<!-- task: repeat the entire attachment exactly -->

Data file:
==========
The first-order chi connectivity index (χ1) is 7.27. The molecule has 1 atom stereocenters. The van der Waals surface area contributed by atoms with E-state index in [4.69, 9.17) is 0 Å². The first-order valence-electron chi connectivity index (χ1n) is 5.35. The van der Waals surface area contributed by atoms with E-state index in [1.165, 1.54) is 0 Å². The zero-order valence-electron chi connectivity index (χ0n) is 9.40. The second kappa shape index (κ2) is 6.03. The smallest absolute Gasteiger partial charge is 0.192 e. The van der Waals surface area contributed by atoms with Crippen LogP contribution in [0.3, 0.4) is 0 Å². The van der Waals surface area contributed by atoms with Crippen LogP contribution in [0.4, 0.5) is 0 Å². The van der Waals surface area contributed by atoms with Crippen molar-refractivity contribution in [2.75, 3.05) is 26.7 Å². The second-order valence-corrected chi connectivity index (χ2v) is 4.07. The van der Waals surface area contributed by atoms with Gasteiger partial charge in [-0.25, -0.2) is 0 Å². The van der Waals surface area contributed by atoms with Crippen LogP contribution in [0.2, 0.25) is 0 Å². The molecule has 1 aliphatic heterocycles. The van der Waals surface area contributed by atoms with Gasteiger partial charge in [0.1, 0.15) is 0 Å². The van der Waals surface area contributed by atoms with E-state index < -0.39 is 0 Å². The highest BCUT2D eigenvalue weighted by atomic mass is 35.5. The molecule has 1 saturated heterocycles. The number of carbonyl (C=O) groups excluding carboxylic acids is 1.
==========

The first-order chi connectivity index (χ1) is 7.27. The molecule has 1 atom stereocenters. The van der Waals surface area contributed by atoms with E-state index in [4.69, 9.17) is 0 Å². The first-order valence-electron chi connectivity index (χ1n) is 5.35. The van der Waals surface area contributed by atoms with E-state index in [1.165, 1.54) is 0 Å². The zero-order valence-electron chi connectivity index (χ0n) is 9.40. The second kappa shape index (κ2) is 6.03. The smallest absolute Gasteiger partial charge is 0.192 e. The van der Waals surface area contributed by atoms with Crippen LogP contribution in [0.3, 0.4) is 0 Å². The van der Waals surface area contributed by atoms with Crippen LogP contribution in [0.4, 0.5) is 0 Å². The van der Waals surface area contributed by atoms with Crippen molar-refractivity contribution in [2.75, 3.05) is 26.7 Å². The second-order valence-corrected chi connectivity index (χ2v) is 4.07. The van der Waals surface area contributed by atoms with Gasteiger partial charge in [-0.25, -0.2) is 0 Å². The van der Waals surface area contributed by atoms with Crippen LogP contribution in [0.2, 0.25) is 0 Å². The molecule has 1 aliphatic heterocycles. The van der Waals surface area contributed by atoms with Gasteiger partial charge in [0.1, 0.15) is 0 Å². The van der Waals surface area contributed by atoms with E-state index < -0.39 is 0 Å². The highest BCUT2D eigenvalue weighted by atomic mass is 35.5. The molecule has 1 saturated heterocycles. The number of carbonyl (C=O) groups excluding carboxylic acids is 1.